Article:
The Lord is my shepherd, I lack nothing.
He makes me lie down in green pastures,
he leads me beside quiet waters,
he refreshes my soul.
He guides me along the right paths
for his name’s sake.
Even though I walk
through the darkest valley,
I will fear no evil,
for you are with me;
your rod and your staff,
they comfort me.
You prepare a table before me
in the presence of my enemies.
You anoint my head with oil;
my cup overflows.
Surely your goodness and love will follow me
all the days of my life,
and I will dwell in the house of the Lord
“Don’t let the age of this book fool you,” my mom said. “Check out page 39.”
I curled my fingers around the tattered copy of Catherine Marshall’s Something More, completely unimpressed. I hate awkward moments, so I pretended not to notice the yellow, outdated pages and took it. If nothing else, I could relate to its worn-out cover.
“Thanks,” I said and tucked it in my purse, planning to keep it long enough so she would forget she’d given it to me.
The past month had been rough, leaving me feeling more like a beat-up old book than the cheerful mom I wanted to be. As I considered my actions, I wasn’t impressed: impatience with the kids, annoyance with every little snag in my day, focused on the negative, and unable to see the positive.
I was suffering from unforgiveness. While I didn’t realize I needed to forgive and didn’t feel like forgiving, I turned to page 39 in Marshall’s book and read:
“(To forgive) can be a simple prayer like, ‘Lord, I release from my judgment.’”
It seemed too easy, but I did know that forgiveness was my only way out of the emotional stew of bad behavior. The trouble was that I didn’t have the energy to feel it or to bring the required oomph this kind of forgiveness required. So with a sliver of hope, I took a breath and read the prayer, filling in the blank. I felt nothing. Zip. Nada. No watershed moment. No holy healing, hands-in-the-air hallelujah. Just me, still sitting awkwardly in the car, still and worn out as the book in my hand. I was unsure of what to do next, but sure that I’d been at this stop sign for far too long — even for a small town. I turned to the next yellowed page and three words stopped me short: “A non-emotional release.”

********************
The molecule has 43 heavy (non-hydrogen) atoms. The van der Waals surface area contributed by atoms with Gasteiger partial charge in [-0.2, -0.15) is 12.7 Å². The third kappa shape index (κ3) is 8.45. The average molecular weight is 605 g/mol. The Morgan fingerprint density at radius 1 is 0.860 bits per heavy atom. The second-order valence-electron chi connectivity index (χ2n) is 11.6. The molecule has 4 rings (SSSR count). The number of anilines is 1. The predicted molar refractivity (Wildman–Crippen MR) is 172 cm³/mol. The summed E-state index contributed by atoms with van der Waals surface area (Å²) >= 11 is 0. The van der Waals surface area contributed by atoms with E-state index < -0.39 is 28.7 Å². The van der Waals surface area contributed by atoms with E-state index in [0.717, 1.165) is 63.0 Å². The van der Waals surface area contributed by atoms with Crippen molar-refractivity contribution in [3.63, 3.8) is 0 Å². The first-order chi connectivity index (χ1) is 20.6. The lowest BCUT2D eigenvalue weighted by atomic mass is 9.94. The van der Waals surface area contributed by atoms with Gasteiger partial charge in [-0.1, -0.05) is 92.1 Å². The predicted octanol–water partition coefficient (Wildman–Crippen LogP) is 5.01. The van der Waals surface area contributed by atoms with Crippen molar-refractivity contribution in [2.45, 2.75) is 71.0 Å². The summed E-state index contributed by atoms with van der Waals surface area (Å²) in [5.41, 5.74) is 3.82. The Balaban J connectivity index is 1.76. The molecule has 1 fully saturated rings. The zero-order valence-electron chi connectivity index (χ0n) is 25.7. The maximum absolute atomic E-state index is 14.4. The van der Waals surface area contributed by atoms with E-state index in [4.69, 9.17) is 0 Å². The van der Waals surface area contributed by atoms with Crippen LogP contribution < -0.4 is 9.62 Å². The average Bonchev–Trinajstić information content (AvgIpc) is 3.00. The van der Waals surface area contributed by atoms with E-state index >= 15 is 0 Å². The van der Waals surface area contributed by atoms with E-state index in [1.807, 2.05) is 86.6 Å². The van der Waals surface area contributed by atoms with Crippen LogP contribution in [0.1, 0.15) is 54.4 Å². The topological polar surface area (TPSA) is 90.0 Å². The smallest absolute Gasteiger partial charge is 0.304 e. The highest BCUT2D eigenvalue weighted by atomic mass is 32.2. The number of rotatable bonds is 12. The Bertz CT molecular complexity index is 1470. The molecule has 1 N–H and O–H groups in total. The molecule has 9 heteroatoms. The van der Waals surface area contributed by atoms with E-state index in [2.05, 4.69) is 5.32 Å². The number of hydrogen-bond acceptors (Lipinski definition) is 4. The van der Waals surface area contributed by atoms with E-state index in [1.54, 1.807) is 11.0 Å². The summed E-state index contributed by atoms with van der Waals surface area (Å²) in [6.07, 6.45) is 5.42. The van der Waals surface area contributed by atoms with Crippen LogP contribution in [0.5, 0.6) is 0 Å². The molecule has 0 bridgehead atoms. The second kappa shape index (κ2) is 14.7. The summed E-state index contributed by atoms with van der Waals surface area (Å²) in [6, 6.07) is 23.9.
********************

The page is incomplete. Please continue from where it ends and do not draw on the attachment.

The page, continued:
Non-emotional. That was exactly how I felt. I didn’t feel forgiving, and it would take days for me to notice the change, but in meekly forcing that thought through my head, in saying the words, something shifted. I was no longer in charge of this person’s accountability. I felt light, like my muscles could move, finally out from under the resentment I’d been heaping on week after week.
I am ridiculously capable of building my own prison. God’s gift of forgiveness is like a key. He keeps the original but has gone to the hardware store to make us a duplicate, ensuring we’re never left out in the cold. He first forgives us, then gives us the grace to forgive others even when we don’t feel forgiving, His Spirit loosening hinges we didn’t realize were rusted tight.
And it doesn’t make sense. God’s peace beyond understanding restores my soul for the millionth time, and I’m left with gratitude, like a fresh new book, pages crisp and ready to be turned once again for the first time.
This excerpt is by Evi Wusk, as published in the (in)courage Devotional Bible.
On Saturdays this summer, we’re sharing our favorite Psalms + select devotions from the (in)courage Devotional Bible. We’re loving our summer Saturdays (in) the Psalms with you!
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